Pentadactyl Limbs
Pentadactyl LimbsPentadactyl Limbs
No limbs
Two wings and two legs

Four legs for many, some have two arms/wings and two legs
Adults have four legs
Four legs in most species (some have none)
Internal fertilisation (sperm and egg)
Internal fertilisation (sperm and egg)
External fertilisation with sperm and eggs
Internal fertilisation (sperm and egg)
External fertilisation with sperm and eggs
Females lay eggs with hard shells

Most have live birth and feed young with milk from mammary glands
Larval stage in water, adult usually on land
Females lays eggs with soft shells
Remain in 
water throughout
their lives

Beak and no teeth

Different types of teeth, living core

Eggs coated in protective jelly
Same type of teeth with no living parts
Swim bladder for buoyancy
Maintain constant internal temperature (warm blooded)
Maintain constant internal temperature (warm blooded)
Do not maintain an internal body 
temperature (cold blooded)
Do not maintain an internal body 
temperature (cold blooded)
Do not maintain an internal body 
temperature (cold blooded)

β - Skill: Construction of dichotomous keys for use in identifying specimens.

  • A dichotomous key is a key constructed from a series of statements arranged into pairs.
  • The two descriptions should represent separate choices or characteristics that determine the difference between two organisms.
  • Both choices are read and compared with the organism to be identified.
  • If the first characteristic is present in the organism to be identified follow the instructions at the end of the statement. If the characteristic is not present go to the second statement as this should be true.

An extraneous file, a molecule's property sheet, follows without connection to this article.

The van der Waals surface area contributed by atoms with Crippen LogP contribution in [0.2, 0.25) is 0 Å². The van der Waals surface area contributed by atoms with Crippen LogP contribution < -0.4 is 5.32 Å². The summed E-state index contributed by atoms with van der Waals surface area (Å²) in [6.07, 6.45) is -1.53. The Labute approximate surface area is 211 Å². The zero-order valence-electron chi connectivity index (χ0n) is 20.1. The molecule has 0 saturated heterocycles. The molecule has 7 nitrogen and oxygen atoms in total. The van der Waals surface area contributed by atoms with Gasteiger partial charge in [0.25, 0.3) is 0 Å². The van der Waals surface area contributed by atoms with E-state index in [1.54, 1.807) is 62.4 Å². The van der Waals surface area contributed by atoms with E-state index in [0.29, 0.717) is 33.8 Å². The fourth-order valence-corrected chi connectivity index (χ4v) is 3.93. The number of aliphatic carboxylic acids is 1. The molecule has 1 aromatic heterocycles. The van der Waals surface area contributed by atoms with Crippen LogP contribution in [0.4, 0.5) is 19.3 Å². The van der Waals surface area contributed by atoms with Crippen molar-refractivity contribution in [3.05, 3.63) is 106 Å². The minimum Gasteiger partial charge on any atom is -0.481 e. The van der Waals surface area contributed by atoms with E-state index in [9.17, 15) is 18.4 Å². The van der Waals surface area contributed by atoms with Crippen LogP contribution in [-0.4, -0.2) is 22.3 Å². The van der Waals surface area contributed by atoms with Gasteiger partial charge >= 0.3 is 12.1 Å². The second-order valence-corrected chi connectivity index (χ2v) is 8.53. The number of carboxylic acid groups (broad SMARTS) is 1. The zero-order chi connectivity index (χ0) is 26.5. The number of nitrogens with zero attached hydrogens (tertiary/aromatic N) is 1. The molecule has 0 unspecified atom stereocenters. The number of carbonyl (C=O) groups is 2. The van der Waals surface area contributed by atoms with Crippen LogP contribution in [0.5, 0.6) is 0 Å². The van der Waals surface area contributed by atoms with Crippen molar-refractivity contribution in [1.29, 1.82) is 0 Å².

• Once a choice is made, that selection directs you to another pair of descriptive statements.
  • One statement might identify the organism or lead you further on in the key.
  • This process is repeated until a successful identification is obtained.

Example for the Kingdom Animalia (using some of the characteristics from the above table)


Has bilateral symmetry                                    go to 2
Has radial symmetry                                        go to 3


Has mouth and anus                                          go to 4
Has only one opening for mouth and anus        go to 5


Secretes hard exoskeleton made from CaCO3      Stony corals
Soft exoskeleton                                                     go to 6

Body structure

Has segmented body                                       go to 7
No segmentation with mantle                           Octopus


Has suckers and hooks for attachment             Tapeworm
No suckers or hooks                                          Planaria


Move on surface beneath it by an adhesive foot          Sea Anemone
Move by propulsion of water                                      Jellyfish


Hard exoskeleton with jointed appendages                 Scorpion
Soft outer skeleton with bristles                                  Earthworm


• Archaea, eubacteria and eukaryote should be used for the three domains.

• Members of these domains should be referred to as archaeans, bacteria and eukaryotes.

• Students should know which plant phyla have vascular tissue, but other internal details are not required.

• Recognition features expected for the selected animal phyla are those that are most useful in distinguishing the groups from each other and full descriptions of the characteristics of each phylum are not needed.

• Viruses are not classified as living organisms.


• There are international codes of nomenclature and agreements as to the principles to be followed in the classification of living organisms.

Theory of knowledge:

• The adoption of a system of binomial nomenclature is largely due to Swedish botanist and physician Carolus Linnaeus (1707–1778). Linnaeus also defined four groups of humans, and the divisions were based on both physical and social traits. By 21st-century standards, his descriptions can be regarded as racist. How does the social context of scientific work affect the methods and findings of research? Is it necessary to consider the social context when evaluating ethical aspects of knowledge claims?